Algerian president recalls French massacre at Ottoman mosque

Nearly 4,000 worshippers resisting mosque’s conversion into church massacred by French colonial forces.

Algerian president recalls French massacre at Ottoman mosque

Algerian President Abdelmadjid Tebboune has narrated an official account of the French massacre of nearly 4,000 worshipers during the 1830-1962 colonial era.

The worshippers were killed as they staged a sit-in inside an Ottoman Mosque called Ketchaoua in an effort to stop it from being converted into a church.

"France has colonized us for 132 years during which there were heinous crimes that cannot be erased with a sweet word. There are families and tribes that have been completely erased such as Zaatcha (southeast of Algeria) and even the infants were not spared,” Tebboune said in a televised interview on Sunday.

He added: "(In Ketchaoua) they killed 4,000 worshipers who were martyred after being surrounded by cannons and exterminated."

The Ketchaoua Mosque was built by Khair al-Din Barbarossa, the Ottoman ruler of Algeria at the time, in 1520 in the neighborhood of Casbah in the capital Algiers.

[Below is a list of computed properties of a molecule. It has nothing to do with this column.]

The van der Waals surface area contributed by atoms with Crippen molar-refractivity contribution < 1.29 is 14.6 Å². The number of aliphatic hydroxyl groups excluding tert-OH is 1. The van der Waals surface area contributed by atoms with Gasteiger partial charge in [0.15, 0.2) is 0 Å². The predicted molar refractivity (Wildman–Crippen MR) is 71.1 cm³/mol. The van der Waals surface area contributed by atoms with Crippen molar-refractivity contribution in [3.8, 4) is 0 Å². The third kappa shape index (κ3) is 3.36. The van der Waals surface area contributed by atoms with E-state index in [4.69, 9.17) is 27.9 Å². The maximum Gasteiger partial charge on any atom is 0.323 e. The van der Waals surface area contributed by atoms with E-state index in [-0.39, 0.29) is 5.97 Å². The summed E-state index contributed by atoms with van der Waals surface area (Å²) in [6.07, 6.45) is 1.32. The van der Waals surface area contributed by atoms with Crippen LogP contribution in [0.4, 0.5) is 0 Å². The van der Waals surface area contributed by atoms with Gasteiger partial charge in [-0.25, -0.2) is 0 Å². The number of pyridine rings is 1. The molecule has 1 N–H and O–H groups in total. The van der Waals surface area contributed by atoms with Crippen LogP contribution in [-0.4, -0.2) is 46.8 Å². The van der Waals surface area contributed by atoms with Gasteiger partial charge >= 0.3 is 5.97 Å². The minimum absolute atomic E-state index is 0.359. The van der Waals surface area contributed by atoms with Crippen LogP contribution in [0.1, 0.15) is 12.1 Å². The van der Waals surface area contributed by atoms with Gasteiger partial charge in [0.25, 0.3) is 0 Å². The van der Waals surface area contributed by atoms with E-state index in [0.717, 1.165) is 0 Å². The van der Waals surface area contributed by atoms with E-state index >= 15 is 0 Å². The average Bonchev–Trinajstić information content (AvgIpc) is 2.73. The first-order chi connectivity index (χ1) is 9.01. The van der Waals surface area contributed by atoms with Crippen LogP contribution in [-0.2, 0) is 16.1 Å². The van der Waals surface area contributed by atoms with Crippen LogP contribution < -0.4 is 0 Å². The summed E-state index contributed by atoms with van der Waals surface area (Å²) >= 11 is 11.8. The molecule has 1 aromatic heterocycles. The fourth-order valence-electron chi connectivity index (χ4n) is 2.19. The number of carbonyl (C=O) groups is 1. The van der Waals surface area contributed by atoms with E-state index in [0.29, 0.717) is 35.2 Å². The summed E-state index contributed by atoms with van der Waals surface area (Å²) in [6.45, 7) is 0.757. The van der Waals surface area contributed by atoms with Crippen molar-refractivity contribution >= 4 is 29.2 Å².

Algerian historical accounts show that the French ruler of Algeria at the time, Duke de Rovigo, decided at the end of 1832 to storm the mosque to turn it into a church.

Following the objection of the move by the city's residents who camped inside it, he demolished the mosque, massacred those inside, and burned copies of the Muslim Holy Book, the Quran.

The Ketchaoua Mosque on the Mediterranean coast, an important symbol of Algerian independence, was first used as a military depot during the French occupation and later as a residence for the archbishops of Algeria.

After the mosque’s demolition in 1844, a large church was built and the building remained a cathedral until Algeria gained independence in 1962.

The mosque was closed in 2008 due to damage caused by a violent earthquake in the country in 2003.

In April 2018, the mosque was reopened following its restoration by the Turkish Cooperation and Coordination Agency (TIKA) in accordance to the original Ottoman architectural plan studied by historians and researchers from both Algeria and Turkey.

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Hüseyin Demir

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YORUM EKLE